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"Thinking Outside the Box: Poisoning Food Supply"
March 2, 2002
by Jeremiah Bourque

The above was the title of a section of a briefing to be shown to President Bush by the Secretary of Defense, Donald Rumsfeld, on Sept. 17th, 2001. The brief was to demonstrate to the President that other, unconventional options were on the table, such as genocide. The National Security Advisor, Condi Rice, intelligently challenged Rumsfeld and had the section stricken from the brief before being presented to the so-called Leader of the Free World.

Keep in mind that Afghanistan was a starving nation on Sept. 11th. Keep in mind that simply withholding food would have caused millions of casualties over the course of the winter. Furthermore, the US food packets were colored yellow, just like cluster bombs. We have no accounting of how many innocent people died because of this. Furthermore, I vaguely remember a piece of propaganda saying that the US might be poisoning humanitarian food aid.

It seems that the government really considered it.

Is this why that the US has demanded that the "outdated" Geneva Conventions (plural) be scrapped and completely re-written?

Is this the next step for us, poisoning civilian populations?

It is.

Thinking Outside The Box is the very essence of Rumsfeld's military reforms. It is the desire of all politicians to have a free hand to escalate violence to break the will of the enemy. A perfect example is what has just transpired in Israel at the hands of Ariel Sharon.

The Saudis presented their new peace plan to resolve the 54-year state of war with the Arab nations in general to a world forum for the first time. What were the options to stop it cold?

F-16's had already been used. They'd gotten old.

Assassination of Hamas and Fatah and Force 17 members is so, like, yesterday.

Making Arafat a prisoner in his own compound, and then sending a missile into the room where he met foreign leaders, had already been done.

The options that could not be done were assassinating Arafat, ethnic cleansing of the occupied territories, and neutron bombs.

So what did Sharon do?

In order to derail the peace proposal effectively, he ordered a military invasion of two Palestinian refugee camps, ostensibly to teach the Palestinian militants that they could not hide.

Of course, neither could the Palestinians at Sabra and Chatilla, and don't think for a moment that the Palestinians have forgotten.

So, Sharon having established a precedent that refugee camps can be liquidated, and that the liquidation can be gotten away with, he has backed the militants into a corner where they either fight to death, or they have a legitimate and well founded fear that this same individual, who was found guilty by deliberate omission of the Phalangist massacre of those Lebanese refugee camps (for Palestinians), that they will be individually and collectively marched to a quiet location and shot to death. Furthermore, they have a well founded fear that women and children will follow.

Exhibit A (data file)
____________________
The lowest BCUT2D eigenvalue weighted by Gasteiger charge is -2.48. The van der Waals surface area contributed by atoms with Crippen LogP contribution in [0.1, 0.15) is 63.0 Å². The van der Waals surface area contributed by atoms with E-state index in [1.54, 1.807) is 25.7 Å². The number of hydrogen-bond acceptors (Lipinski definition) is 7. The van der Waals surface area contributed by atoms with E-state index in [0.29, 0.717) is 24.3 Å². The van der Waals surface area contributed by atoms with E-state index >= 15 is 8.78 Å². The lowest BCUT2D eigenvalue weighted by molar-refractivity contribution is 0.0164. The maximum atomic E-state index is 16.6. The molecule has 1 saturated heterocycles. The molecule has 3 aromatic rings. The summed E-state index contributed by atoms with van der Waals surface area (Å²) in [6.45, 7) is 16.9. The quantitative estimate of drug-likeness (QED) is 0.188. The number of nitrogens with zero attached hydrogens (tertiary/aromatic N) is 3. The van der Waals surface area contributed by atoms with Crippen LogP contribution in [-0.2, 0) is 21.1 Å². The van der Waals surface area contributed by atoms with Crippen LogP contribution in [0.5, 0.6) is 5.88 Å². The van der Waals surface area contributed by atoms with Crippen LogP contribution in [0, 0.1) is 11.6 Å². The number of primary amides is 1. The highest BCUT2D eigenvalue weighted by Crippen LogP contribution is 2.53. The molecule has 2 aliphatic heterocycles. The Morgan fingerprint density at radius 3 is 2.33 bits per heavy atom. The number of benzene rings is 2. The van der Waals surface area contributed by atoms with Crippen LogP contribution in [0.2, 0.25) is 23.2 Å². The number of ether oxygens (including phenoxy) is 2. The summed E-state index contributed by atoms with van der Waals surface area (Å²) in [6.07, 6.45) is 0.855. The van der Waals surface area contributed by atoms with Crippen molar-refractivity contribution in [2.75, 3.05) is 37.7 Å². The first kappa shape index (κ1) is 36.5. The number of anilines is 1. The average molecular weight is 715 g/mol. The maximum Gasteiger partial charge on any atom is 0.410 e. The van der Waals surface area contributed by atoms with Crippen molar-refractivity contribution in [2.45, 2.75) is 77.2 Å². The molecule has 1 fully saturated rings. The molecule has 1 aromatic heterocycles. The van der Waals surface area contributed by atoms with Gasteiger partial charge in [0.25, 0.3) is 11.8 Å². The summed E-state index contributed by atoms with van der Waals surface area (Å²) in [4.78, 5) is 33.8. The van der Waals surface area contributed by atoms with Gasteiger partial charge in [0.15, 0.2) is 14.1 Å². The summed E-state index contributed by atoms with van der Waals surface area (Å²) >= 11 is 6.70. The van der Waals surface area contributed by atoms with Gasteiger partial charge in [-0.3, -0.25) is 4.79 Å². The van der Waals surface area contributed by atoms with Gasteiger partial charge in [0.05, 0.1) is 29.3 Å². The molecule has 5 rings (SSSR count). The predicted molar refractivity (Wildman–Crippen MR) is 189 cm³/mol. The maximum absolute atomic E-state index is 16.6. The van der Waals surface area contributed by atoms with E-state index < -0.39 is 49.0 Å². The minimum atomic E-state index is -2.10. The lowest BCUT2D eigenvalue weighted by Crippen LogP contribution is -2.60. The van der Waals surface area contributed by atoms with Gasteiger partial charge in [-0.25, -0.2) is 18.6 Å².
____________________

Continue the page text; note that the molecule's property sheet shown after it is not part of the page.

After all, it seems only yesterday that an Israeli officer suggested that the IDF pay attention to how the Germans operated in the Warsaw Ghetto.

People scoffed.

What, I ask, is a refugee camp under military siege, if not a ghetto?

So how is the US to escalate against enemies that it finds displeasing? We've tried mass destruction of civilian power plants in Iraq. In Serbia, apparently, we hit distribution stations in order to reduce the death toll during the winter that followed. Progress? Well, I hear that only a couple of months ago, the Danube River was cleared of debris. The poisons in it won't go away for longer, though, thanks to US bombing of chemical plants. These were not accidents; they were meant to send a message, like the bombing of a car factory that destroyed the low paying, but at least somewhat dignified, jobs of the employees there.

So what next, beyond economic warfare?

Obviously, then you get to things like starving the civilian population, slowly tightening the noose to break their will, bombarding them with propaganda to reject their leaders. Infiltrations, bribing of local resistance leaders, rumors of war, and the deliberate instigation of violent incidents to reinforce our military superiority seem to be the order of the day.

We've leaked that the US will no longer restrain itself against non-nuclear powers, only to deny it the next day. Mission accomplished. Everyone has been through this before; we know the drill. The US is all about credibility, Mafia style. We're pissed off and we're not completely sane and stable, so do what we say. Or else. But, as I said, we've been through this before; you know, The Missiles Are On The Way.

Yeah, yeah, funny, like Mike Tyson's description of getting into a fight with girls when he was a kid and getting not only whacked around but bit on the ear. Everyone thought it was cute, once upon a time.

Well it's not funny anymore.

We're asking the world to rip up the one body of international law that the US ratified whole hog, on the grounds that it's just too restraining, we can't handle the pressure. We need a free hand to treat terrorists and civilians of terrorist nations like they treat us.

As for their leaders, well, what do you think the tac nuke bunker buster is for?

It's obvious that the only reason that Condi canned the proposal to poison the Afghans was because the US signed and ratified the relevant conventions banning the US from doing so. Morality had nothing to do with it; rather, it was illegal. A few months later, the US wants the conventions scrapped. If the conventions are scrapped, is poisoning civilian populations legal?

If it is then legal, why shouldn't we poison them?

The real whopper is that the question needs to be asked at all.

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